Movie Review: Rodinný film

A castaway dog steals the show in this intermittently affecting family drama, a minor hit on the festival circuit

Rodinný film


Directed by Olmo Omerzu. Starring Karel Roden, Vanda Hybnerová, Jenovéfa Boková, Daniel Kadlec, Martin Pechlát, Eliška Křenková. Written by Olmo Omerzu, Nebojša Pop-Tasić.

A border collie deserted on a Pacific island takes center stage towards the end of the new Czech co-production Rodinný film (Family Film), a slow-paced, drawn-out family melodrama that gets a huge boost from the canine adventure story in its final third.

For around 20 minutes, the movie turns into Cast Away with a border collie, and these scenes not only alleviate the general malaise of the rest of the film but also elevate and enrich its core themes.

During these scenes, the poor dog, named Otto and “played” by multiple canine actors, seems to genuinely scrounge for food and delicately traverse prickly terrain. One almost unbearable long tracking shot captures Otto weaving his way through a swamp of thorny branches.

At other times, Otto stares into the sea and lets out a series of yelps, or tries to swim his way through powerful waves. Note to animal lovers: these scenes are not easy to watch.

Leonardo DiCaprio will win an Oscar this Sunday for surviving the difficult shoot of The Revenant, but I felt even more sympathy for Otto (or rather, the dogs behind the performance), who seems to be going through a similar experience throughout Rodinný film. Just like Leo, the collie is seen eating raw fish at one point – but Otto chomps down on the whole sand-covered animal, bones and all.

The scenes with Otto are so affecting that even though the movie hasn’t earned them, they hold enormous staying power; long after we’ve forgotten about the family plight at the center of Rodinný film, the dog’s journey still sticks with us.  

About the rest of the film: it’s a drab but slickly-produced, well-acted arthouse-standard kind of thing that features few scenes of confrontation but plenty of shots of characters sitting next to each other and staring into the distance.

It’s all about what’s unsaid, in other words, in that kind of read-between-the-lines, what-aren’t-they-saying kind of way. You might go along with it or you might have seen it all before. And it ain’t Antonioni.

To get to the dog on the island, Rodinný film has parents Igor (Karel Roden) and Irena (Vanda Hybnerová) taking a weeks-long yachting vacation throughout the Pacific, bringing their border collie Otto along for the fun.

Back in Prague, fifteen-year-old son Erik (Daniel Kadlec) and older sister Anna (Jenovéfa Boková) are home alone for a few weeks before flying out to join mom and dad for Christmas.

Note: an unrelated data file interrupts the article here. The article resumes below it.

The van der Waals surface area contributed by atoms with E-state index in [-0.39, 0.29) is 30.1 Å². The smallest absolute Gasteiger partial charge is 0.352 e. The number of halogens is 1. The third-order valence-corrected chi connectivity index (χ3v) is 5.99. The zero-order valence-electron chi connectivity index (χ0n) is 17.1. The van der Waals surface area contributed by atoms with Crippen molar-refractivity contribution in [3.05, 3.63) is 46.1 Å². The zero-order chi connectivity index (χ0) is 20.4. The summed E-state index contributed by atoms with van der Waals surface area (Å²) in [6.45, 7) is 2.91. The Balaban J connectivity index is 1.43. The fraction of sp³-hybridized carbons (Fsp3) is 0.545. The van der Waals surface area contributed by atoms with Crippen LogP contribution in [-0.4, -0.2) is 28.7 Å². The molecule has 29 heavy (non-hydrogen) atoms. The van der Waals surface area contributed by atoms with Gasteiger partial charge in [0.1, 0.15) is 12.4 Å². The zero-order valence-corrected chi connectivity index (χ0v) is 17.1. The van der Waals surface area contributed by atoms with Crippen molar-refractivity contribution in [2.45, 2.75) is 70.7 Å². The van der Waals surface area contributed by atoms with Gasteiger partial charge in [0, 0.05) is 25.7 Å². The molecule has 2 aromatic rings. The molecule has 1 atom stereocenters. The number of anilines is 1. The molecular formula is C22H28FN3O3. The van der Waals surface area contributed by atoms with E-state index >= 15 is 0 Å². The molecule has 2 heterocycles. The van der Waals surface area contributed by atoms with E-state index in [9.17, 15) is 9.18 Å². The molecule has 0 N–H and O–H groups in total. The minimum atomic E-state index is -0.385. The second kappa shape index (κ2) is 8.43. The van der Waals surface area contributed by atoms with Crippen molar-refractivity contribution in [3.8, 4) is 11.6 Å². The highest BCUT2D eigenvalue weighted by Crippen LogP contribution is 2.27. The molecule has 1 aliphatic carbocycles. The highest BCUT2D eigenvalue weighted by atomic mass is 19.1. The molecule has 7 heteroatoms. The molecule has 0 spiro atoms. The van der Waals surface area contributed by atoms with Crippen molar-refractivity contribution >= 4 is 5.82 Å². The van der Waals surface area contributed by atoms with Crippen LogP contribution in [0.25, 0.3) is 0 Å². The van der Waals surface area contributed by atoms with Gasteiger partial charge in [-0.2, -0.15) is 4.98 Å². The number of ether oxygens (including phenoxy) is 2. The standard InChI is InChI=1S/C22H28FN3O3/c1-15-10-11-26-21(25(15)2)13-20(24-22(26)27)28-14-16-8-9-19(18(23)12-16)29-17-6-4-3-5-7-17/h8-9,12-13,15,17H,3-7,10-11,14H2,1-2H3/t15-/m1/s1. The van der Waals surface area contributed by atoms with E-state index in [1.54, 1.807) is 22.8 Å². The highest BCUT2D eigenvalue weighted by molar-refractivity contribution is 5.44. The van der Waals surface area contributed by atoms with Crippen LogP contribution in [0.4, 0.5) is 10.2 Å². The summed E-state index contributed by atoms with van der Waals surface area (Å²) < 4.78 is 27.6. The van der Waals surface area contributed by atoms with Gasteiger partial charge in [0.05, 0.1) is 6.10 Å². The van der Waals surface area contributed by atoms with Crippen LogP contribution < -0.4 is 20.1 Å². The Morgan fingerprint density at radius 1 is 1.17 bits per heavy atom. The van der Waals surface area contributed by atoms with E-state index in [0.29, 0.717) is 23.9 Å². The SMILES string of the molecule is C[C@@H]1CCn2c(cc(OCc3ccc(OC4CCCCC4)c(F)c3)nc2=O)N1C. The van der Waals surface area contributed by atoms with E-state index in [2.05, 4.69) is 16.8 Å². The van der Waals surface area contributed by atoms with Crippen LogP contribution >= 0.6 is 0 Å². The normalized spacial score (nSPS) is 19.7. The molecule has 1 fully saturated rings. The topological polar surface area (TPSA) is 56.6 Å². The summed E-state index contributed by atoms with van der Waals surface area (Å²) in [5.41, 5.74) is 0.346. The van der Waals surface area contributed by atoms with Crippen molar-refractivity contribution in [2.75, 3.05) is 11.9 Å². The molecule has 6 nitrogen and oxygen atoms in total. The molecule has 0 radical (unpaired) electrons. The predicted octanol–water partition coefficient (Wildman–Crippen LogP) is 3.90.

But Erik has been skipping school and getting involved with Anna’s friend Kristýna (Eliška Křenková), who might just be toying with him. When the school principal contacts the sibling’s parents via Skype, Igor’s brother Martin (Martin Pechlá) is called in to help set the teenager straight. 

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And when Igor and Irena stop contacting their children in the days leading up to the holidays, things begin to take a tragic turn.

While the acting here is first-rate – Roden is particularly good as the sadsack husband unable to cope with the situation he finds himself in – none of these self-involved characters present a good case for us investing in their relative storylines. Especially when there’s that poor dog lost at sea thousands of miles away.

Lone exception: Anna, who seems genuinely concerned about both her parents and brother. And young actress Boková has a appealing, cute-as-a-button Zooey Deschanel kind of thing going on. Unfortunately, the script gives her nothing to do besides react to the other characters, and she’s essentially written out of the movie during its final act.

Rodinný film was directed and co-written by Olmo Omerzu, a Slovenian-born director who studied at FAMU in Prague and previously made Příliš mladá noc, a much less-polished but generally more pulled-together movie. There and here, he treads some well-worn terrain in the landscape of Czech cinema with an offbeat, and welcome, perspective.

Make no mistake: Rodinný film is a slog without the Otto scenes, which make up a relatively small percentage of the movie as a whole. And you wouldn’t be wrong to call the movie shameless or manipulative or even exploitative for incorporating them at all.

But even separated from the context of the rest of the movie, Otto’s story has a raw power that will get to you. His scenes alone make up for the rest of the film, and make this a movie worth watching.  

You can currently catch Rodinný film with English subtitles in Prague at Cinema City Slovanský dům and Kino Světozor.

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